Health advisory information for the campus community

Due to recent publicity associated with the identification of meningococcal meningitis that was diagnosed in several students at nearby Santa Clara University, Stanford is providing this advisory health information about the disease, a rarer and more severe form of meningitis, and the precautions individuals can take to minimize transmission.

Further detailed information is available on the website of the Centers for Disease Control and Prevention (CDC).

General information and frequently asked questions

What is meningitis?

Meningococcal meningitis is caused by bacteria called Neisseria meningitidis that can infect the lining of the brain and spinal cord. There are a few different types or strains of Neisseria meningitidis. In the United States, types B, C and Y cause the majority of disease.

In the U.S., approximately 800 to 1,500 people are infected with meningococcal meningitis and 120 die from the disease each year. About one of every five survivors lives with permanent disabilities, such as seizures, amputations, kidney disease, deafness, brain damage and psychological problems.


How is bacterial meningitis treated?

Treatment should be started immediately. Most people with meningitis are hospitalized and treated with antibiotics. Depending on the severity of the infection, other treatments may also be necessary.


Is bacterial meningitis contagious?

Bacterial meningitis is contagious, but generally is transmitted through direct exchange of respiratory and throat secretions by close personal contact, such as coughing, sharing drinks, kissing and being in close proximity for an extended period. Fortunately, none of the bacteria that cause meningitis are as contagious as the common cold or the flu. Additionally, these bacteria are not spread by casual contact or, for example, by simply breathing the air where a person with meningitis has been.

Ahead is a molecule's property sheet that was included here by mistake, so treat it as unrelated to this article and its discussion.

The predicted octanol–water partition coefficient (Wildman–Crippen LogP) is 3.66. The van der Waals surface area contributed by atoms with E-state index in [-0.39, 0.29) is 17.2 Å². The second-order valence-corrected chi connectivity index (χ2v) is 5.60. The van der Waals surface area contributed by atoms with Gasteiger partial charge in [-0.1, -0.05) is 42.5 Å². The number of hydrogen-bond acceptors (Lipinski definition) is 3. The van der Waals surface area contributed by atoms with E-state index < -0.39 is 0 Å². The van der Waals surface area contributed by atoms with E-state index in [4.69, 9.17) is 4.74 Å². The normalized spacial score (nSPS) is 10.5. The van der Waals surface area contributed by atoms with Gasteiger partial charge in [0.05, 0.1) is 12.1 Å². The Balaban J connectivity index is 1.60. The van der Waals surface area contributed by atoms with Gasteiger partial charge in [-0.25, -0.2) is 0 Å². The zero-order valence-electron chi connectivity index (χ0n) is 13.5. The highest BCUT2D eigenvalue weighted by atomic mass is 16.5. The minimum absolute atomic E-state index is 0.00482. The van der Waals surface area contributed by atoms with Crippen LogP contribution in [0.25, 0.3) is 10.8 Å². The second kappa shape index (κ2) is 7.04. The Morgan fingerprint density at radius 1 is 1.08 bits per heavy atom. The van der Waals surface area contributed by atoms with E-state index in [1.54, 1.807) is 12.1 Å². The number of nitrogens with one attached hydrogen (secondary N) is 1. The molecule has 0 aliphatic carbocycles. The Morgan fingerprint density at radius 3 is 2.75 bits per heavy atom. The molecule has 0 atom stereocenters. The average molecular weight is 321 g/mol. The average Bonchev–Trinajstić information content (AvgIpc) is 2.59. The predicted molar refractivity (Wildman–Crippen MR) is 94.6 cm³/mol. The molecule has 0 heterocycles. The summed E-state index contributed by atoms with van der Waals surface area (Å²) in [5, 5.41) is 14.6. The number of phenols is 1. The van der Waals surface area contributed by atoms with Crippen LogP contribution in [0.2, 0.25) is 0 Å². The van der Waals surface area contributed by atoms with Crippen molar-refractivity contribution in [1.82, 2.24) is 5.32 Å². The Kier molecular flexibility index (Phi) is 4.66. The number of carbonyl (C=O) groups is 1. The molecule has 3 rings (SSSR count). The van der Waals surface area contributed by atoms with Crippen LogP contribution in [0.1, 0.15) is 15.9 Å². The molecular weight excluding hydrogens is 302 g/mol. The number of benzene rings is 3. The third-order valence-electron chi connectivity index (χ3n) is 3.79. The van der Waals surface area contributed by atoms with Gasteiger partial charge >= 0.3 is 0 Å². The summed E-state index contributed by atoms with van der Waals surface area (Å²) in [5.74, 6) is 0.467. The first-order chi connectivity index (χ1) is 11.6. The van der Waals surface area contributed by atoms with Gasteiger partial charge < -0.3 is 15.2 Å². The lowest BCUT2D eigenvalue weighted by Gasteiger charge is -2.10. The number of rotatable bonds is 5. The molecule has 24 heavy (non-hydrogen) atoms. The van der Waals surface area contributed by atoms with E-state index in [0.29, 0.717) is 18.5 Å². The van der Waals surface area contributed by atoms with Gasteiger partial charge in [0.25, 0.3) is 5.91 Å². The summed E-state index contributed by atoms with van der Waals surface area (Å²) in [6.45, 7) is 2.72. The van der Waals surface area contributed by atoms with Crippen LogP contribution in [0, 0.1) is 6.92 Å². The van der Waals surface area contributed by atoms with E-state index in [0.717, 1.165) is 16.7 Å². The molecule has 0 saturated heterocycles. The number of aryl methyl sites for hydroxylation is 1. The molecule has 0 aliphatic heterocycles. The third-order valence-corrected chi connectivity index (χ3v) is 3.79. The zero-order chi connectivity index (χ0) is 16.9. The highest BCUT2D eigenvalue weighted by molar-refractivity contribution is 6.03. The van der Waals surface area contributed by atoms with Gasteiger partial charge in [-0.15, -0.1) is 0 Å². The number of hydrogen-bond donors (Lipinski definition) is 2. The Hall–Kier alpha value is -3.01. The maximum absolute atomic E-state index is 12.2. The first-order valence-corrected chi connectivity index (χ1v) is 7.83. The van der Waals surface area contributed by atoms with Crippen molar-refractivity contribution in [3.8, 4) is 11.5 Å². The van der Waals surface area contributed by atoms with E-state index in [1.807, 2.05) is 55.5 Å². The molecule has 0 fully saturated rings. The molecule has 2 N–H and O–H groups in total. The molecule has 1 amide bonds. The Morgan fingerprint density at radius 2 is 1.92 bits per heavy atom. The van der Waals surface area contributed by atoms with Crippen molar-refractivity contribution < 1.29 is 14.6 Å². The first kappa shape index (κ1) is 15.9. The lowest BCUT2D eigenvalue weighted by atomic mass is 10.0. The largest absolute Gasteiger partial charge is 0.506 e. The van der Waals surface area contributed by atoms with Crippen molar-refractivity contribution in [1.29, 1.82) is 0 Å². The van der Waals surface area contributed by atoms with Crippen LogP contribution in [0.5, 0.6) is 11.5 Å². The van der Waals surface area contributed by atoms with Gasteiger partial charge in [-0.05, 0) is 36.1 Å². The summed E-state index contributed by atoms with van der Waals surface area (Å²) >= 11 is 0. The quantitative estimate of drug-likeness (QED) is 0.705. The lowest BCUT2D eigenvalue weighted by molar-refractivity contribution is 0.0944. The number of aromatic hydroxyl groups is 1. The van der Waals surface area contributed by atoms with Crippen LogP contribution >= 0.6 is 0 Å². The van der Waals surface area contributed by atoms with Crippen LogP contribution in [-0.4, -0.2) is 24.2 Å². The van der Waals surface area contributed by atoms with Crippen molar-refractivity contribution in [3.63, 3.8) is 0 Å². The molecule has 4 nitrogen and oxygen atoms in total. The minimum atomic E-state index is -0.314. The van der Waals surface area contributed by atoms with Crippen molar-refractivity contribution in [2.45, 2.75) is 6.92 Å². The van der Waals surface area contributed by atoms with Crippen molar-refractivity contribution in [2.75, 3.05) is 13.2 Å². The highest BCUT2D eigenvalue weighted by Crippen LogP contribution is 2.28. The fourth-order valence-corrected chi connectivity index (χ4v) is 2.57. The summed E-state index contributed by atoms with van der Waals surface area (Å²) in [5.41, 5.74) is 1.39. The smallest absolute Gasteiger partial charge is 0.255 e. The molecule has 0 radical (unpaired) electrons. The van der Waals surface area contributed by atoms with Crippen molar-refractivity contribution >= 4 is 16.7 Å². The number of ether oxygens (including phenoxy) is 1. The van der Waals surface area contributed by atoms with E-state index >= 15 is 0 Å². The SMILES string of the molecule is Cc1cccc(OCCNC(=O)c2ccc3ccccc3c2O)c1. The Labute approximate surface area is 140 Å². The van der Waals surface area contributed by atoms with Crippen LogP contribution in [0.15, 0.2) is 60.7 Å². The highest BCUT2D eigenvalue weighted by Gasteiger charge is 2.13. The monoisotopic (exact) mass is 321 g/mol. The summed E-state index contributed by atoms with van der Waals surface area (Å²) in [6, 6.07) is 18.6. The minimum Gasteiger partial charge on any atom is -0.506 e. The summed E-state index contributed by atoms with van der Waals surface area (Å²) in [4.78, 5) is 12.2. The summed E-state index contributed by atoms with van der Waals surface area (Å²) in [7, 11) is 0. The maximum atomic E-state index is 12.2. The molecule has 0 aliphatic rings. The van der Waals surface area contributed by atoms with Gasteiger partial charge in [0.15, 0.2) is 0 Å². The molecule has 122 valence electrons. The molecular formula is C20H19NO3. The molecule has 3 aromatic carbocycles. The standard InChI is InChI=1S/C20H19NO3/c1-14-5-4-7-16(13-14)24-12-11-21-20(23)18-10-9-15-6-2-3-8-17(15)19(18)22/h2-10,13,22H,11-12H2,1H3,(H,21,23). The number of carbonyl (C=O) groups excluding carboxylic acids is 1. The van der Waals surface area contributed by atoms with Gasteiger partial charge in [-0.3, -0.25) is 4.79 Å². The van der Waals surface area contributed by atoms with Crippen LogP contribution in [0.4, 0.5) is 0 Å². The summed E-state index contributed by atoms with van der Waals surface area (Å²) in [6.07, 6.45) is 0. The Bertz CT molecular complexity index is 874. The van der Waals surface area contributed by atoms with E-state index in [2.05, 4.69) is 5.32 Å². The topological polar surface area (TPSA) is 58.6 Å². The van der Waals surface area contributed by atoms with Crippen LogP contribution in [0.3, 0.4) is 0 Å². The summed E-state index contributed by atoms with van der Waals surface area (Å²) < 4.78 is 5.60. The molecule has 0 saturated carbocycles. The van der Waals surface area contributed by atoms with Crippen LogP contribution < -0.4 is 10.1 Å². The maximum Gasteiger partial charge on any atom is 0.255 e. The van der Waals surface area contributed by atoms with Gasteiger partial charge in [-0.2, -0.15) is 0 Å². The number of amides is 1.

What are the symptoms?

Symptoms of bacterial meningitis could include high fever, headache and stiff neck. Other symptoms may include nausea, vomiting, confusion and sensitivity to light. Later in the illness, a rash that looks like purple blotches or spots on the arms, legs and torso may appear. Some people may carry the bacteria without getting sick.


How long until symptoms begin to present themselves?

They can develop over several hours or may take a few days. The incubation period can be one to two weeks.


What should I do if I develop flu-like symptoms or think I’ve been exposed to meningitis?

Students experiencing high fever with or without headache, stiff neck and other symptoms of meningitis should be examined at Vaden Health Center. If Vaden is closed, students should go to their local emergency department. Faculty and staff should notify the Stanford University Occupational Health Center or go to their personal urgent care center. Visitors and those off campus should go to the local emergency department.


How can transmission be prevented?

Do not share anything that comes in contact with the mouth, including:

  • Water bottles
  • Lip balm
  • Toothbrushes
  • Towels
  • Drinking glasses
  • Eating utensils
  • Cosmetics
  • Smoking materials
  • Food or drink from a common source (e.g., punch bowl)